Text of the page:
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The cosmic Buddha Amitabha
Place of Origin: Tibet
Date: 1700-1800
Object Name: Thangka
Materials: Colors on cotton
Dimensions: H. 35 in x W. 23 1/4 in, H. 88.9 cm x W. 59.1 cm (image); H. 63 3/8 in x W. 38 1/8 in, H. 161 cm x 96.8 cm (overall)
Credit Line: The Avery Brundage Collection
Department: Himalayan Art
Collection: Painting
Object Number: B63D2
On Display: Yes
Location: Gallery 12

Description

Label: Amitabha, the red “cosmic” Buddha of the West, dominates and organizes the composition of this painting. According to the Mahayana texts (approx. 100 BCE) in which he appears, Amitabha rules the western paradise of Sukhavati (“Land of Bliss”); the circle of rainbow colors around him demarcate its boundaries.

Although only one Buddha appears in any universe during any era, observe the top row of this painting: it depicts the five most important “cosmic” Buddhas, each of whom rules a universe situated in one of the cardinal directions. Starting at the left, they are: blue Akshobhya of the east, yellow Ratnasambhava of the south, and a smaller red Amitabha. At the center, just above the larger Amitabha, is white Vairochana, the Buddha who presides over the central axis of the cosmos. Finally, green Amoghasiddhi of the north ends the series; to the right are two additional Buddhas whose identity remains uncertain.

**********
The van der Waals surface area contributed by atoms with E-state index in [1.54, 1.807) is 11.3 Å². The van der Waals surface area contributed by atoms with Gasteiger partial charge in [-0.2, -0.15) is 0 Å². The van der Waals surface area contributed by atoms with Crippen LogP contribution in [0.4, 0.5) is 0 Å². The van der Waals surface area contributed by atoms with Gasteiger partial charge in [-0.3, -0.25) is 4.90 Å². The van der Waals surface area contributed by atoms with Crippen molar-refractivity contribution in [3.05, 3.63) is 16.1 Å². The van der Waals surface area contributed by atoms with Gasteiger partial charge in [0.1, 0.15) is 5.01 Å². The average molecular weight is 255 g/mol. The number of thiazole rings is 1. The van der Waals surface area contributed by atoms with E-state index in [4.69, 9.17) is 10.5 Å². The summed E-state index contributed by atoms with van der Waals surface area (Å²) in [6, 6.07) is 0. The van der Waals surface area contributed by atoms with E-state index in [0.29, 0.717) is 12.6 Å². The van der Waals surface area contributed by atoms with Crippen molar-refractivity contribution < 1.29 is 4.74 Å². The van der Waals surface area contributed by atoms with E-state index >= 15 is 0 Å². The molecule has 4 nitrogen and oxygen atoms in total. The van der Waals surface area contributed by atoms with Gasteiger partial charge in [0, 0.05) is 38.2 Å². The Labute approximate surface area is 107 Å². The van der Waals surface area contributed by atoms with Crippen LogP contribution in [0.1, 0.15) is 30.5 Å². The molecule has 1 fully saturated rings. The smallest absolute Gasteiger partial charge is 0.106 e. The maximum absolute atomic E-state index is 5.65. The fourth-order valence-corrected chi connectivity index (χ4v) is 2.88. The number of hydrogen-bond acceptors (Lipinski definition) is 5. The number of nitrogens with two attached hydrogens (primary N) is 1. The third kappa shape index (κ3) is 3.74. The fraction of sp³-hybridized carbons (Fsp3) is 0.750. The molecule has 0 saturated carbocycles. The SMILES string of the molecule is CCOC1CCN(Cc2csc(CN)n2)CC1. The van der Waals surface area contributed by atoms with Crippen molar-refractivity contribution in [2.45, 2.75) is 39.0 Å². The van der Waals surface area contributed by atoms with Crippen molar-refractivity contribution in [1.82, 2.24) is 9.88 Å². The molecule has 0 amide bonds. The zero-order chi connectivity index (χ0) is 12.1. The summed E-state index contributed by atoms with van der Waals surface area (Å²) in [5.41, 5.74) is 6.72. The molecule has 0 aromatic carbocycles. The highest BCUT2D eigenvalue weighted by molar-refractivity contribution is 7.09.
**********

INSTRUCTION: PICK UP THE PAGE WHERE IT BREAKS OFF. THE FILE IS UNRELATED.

Clearly, then, while only a single Buddha can preside over a universe in a given era, thangka painting practice transcends the rules of linear space-time in Buddhism, and presents multiple universes in a single space—a multiverse, so to speak.

More Information

Exhibition History: "One Billion Buddhas: The Awakened Cosmos of Himalayan Buddhism", Asian Art Museum, 8/9/2016-4/9/2017
Label: Amitabha, the red “cosmic” Buddha of the West, dominates and organizes the composition of this painting. According to the Mahayana texts (approx. 100 BCE) in which he appears, Amitabha rules the western paradise of Sukhavati (“Land of Bliss”); the circle of rainbow colors around him demarcate its boundaries.

Although only one Buddha appears in any universe during any era, observe the top row of this painting: it depicts the five most important “cosmic” Buddhas, each of whom rules a universe situated in one of the cardinal directions. Starting at the left, they are: blue Akshobhya of the east, yellow Ratnasambhava of the south, and a smaller red Amitabha. At the center, just above the larger Amitabha, is white Vairochana, the Buddha who presides over the central axis of the cosmos. Finally, green Amoghasiddhi of the north ends the series; to the right are two additional Buddhas whose identity remains uncertain.

Clearly, then, while only a single Buddha can preside over a universe in a given era, thangka painting practice transcends the rules of linear space-time in Buddhism, and presents multiple universes in a single space—a multiverse, so to speak.
Exhibition History: "One Billion Buddhas: The Awakened Cosmos of Himalayan Buddhism", Asian Art Museum, 8/9/2016-4/9/2017